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The Open Internet Toolkit Campaign Resources for Building Internet Literacy

A Book Sprint is planned for May 9 - 11 2011 in Toronto.

Please have a look at the Topics and Inspiration for more on our thinking about the content and approach.

Archived Version of the Earlier Project Vision

More details on next week's sprint for the open internet toolkit

Thank you for being part of this experiment in envisioning a better future for the web. You will be working together to blow each other's minds with your crazy, amazing ideas about how to promote digital literacy. We're so grateful that each of you have taken the time to be part of the conversation, and so excited to have this chance to be in a room with all of you and see what we cook up together.

So what are we cooking, exactly? That's up to you. We're asking you to help create a toolkit or playbook that can support educators in their work communicating information, skills and values for an open web. And while we're writing for educators, part of what we're writing is copy that they can remix and use with a general audience.

Our three days will involve some brainstorming, some conversation and a lot of rolling up our sleeves to just write. By the end of those three days we want to have three resource guides -- you can think of them as chapters -- that cover three different topics. Those might grow into a book, or we might build each one to stand on its own: that vision will evolve through our conversation and work together.

Here are some more details on what we hope to tackle.

The challenge

How do we help a large, general audience understand:

  • What makes the Internet special?
  • How does the Internet work?
  • How can they make informed choices about how to use the Internet?

The vision

The purpose of The Book of the Web project is to ensure that every single Internet user has the conceptual building blocks needed to be a smart, creative web citizen.

By creating this kind of universal awareness and understanding, we hope to:

  • Help Internet users gain the confidence to make decisions about what tools to use and how to behave online.
  • Include an ever-expanding number of people in the stewardship for the web, by helping them understand how their online choices affect the overall health of the web.
  • Make meaningful conversations about the Internet as widespread and exciting as conversations about politics, religion or business.

The book is intended to serve two types of readers: 1. People who will use it as a playbook, like folks involved in consumer education programs, tech and media literacy, or tech book authors and bloggers. 2. People who want to understand the web better, including people who are already heavy tech users (like gamers and social media users) as well as tech-positive people who make more moderate use of the web.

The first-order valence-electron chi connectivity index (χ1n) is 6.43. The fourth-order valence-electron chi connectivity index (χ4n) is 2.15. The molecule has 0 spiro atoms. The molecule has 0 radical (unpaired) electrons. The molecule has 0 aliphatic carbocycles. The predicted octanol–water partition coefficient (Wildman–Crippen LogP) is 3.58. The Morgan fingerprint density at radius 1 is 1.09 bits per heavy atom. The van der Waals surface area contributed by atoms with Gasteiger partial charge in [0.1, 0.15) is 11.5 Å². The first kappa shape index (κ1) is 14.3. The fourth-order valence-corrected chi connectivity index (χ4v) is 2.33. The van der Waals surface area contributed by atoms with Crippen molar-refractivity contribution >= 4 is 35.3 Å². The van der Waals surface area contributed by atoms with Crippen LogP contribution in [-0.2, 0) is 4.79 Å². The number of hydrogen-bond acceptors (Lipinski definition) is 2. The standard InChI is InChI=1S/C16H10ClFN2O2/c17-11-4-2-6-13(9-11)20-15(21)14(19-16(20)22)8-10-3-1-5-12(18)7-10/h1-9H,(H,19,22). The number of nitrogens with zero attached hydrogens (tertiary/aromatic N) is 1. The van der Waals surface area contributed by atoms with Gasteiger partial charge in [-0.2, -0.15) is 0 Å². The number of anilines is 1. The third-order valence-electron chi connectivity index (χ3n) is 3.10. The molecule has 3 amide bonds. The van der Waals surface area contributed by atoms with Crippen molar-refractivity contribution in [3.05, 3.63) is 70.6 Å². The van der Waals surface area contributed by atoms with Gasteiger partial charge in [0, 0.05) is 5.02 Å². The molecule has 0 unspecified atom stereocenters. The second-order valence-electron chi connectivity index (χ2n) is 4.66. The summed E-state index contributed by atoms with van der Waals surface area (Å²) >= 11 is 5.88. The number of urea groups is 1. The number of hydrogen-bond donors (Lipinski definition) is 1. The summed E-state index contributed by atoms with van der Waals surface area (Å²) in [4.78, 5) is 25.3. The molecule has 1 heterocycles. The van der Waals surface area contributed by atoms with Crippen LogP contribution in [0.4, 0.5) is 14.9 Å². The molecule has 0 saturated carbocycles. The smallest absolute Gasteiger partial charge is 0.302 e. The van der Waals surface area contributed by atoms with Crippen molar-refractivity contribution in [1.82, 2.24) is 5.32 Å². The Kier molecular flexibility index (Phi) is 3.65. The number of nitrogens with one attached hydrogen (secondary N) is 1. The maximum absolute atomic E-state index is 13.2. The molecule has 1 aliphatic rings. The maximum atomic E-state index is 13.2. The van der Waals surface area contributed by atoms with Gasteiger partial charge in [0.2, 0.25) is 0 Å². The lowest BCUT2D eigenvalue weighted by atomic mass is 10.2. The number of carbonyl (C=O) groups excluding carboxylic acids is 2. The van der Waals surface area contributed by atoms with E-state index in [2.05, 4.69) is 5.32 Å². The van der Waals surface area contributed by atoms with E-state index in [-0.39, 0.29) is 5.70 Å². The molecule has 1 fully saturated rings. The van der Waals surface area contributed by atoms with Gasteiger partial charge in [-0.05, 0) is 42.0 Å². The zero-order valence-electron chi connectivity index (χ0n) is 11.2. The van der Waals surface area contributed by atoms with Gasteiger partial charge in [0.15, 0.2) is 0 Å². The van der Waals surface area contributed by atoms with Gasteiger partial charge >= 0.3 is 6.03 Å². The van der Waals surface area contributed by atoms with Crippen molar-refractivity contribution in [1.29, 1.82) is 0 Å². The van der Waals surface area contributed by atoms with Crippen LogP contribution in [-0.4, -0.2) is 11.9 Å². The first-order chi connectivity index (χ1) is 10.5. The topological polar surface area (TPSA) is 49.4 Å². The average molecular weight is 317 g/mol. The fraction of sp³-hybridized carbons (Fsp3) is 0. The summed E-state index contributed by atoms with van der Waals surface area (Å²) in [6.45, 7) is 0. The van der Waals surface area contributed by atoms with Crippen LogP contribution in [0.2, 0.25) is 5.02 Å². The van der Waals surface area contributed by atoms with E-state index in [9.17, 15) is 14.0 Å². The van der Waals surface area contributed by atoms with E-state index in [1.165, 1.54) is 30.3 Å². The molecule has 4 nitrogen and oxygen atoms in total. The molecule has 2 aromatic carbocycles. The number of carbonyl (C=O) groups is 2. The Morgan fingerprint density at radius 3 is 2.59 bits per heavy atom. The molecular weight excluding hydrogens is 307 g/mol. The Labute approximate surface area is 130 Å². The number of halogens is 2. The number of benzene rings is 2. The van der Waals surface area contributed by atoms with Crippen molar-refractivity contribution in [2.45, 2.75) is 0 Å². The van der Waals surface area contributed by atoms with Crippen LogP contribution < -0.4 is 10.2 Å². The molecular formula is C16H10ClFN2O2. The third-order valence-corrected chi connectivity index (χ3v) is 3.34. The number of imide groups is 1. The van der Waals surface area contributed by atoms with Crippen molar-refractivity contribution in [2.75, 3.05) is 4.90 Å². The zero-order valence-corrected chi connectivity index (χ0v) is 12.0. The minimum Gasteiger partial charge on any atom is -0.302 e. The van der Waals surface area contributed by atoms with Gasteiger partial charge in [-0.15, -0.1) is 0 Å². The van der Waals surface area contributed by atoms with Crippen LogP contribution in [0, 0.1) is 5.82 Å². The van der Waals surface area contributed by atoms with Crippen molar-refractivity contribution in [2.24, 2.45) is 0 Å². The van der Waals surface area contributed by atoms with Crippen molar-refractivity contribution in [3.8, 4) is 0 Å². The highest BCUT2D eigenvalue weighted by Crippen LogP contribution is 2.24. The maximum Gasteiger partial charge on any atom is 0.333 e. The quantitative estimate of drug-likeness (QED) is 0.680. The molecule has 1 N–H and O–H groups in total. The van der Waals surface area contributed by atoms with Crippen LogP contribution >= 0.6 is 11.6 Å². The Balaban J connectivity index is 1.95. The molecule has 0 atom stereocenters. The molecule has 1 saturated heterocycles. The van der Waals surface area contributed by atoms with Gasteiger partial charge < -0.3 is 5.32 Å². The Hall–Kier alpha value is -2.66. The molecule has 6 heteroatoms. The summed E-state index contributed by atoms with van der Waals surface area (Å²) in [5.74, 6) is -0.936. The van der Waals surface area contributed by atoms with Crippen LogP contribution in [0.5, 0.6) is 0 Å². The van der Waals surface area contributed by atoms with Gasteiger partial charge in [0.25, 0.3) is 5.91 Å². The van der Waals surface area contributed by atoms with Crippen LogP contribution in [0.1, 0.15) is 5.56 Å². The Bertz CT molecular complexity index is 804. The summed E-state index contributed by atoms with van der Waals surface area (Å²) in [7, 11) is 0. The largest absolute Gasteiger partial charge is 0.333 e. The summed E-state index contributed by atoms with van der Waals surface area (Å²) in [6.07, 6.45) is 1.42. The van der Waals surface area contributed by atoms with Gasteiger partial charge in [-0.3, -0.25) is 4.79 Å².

The project

This week we begin the work of writing an open source marketing playbook for Internet literacy. This book will provide organizations and educators with messaging and resources they can remix to deliver digital literacy campaigns and education. The purpose of the sprint is to create an initial set of demonstration chapters that will provide useful content and help a larger audience understand how The Book of the Web can support their work.

In the course of this week we will:

  • Write three chapters that will become part of Open Internet Toolkit (the toolkit formerly known as "The Book of the Web")
  • Refine the chapter template and project vision statement
  • Identify the topics that should be covered in future chapters

Please have a look at the Topics and Inspiration for more on our thinking about the content and approach.

We hope you will take the chapters we write this week (and later, the book as a whole) back home to your own work or organization. Turn it into campaigns, newsletters or courses: whatever serves your goals and needs. Then tell us how you're using it so we can keep developing the messaging and materials that are useful to leaders like you.

What happens after the sprint?

  • These chapters will be designed and circulated online as PDFs and as an ebook.
  • We will refine our project vision statement based on the outcome of the sprint.
  • We will create a revised chapter template based on your work.
  • We will encourage digital literacy organizations to use these initial chapters as remixable fodder for their campaigns, and to share insights on how we can make BOTW as useful as possible.
  • We will plan a follow-up sprint to complete a full-length book.


Ryan Merkley Eric Squair Phil Haid

Book Sprint Organizers

  • Mark Surman
  • Adam Hyde
  • Alexandra Samuel
  • Allen Gunn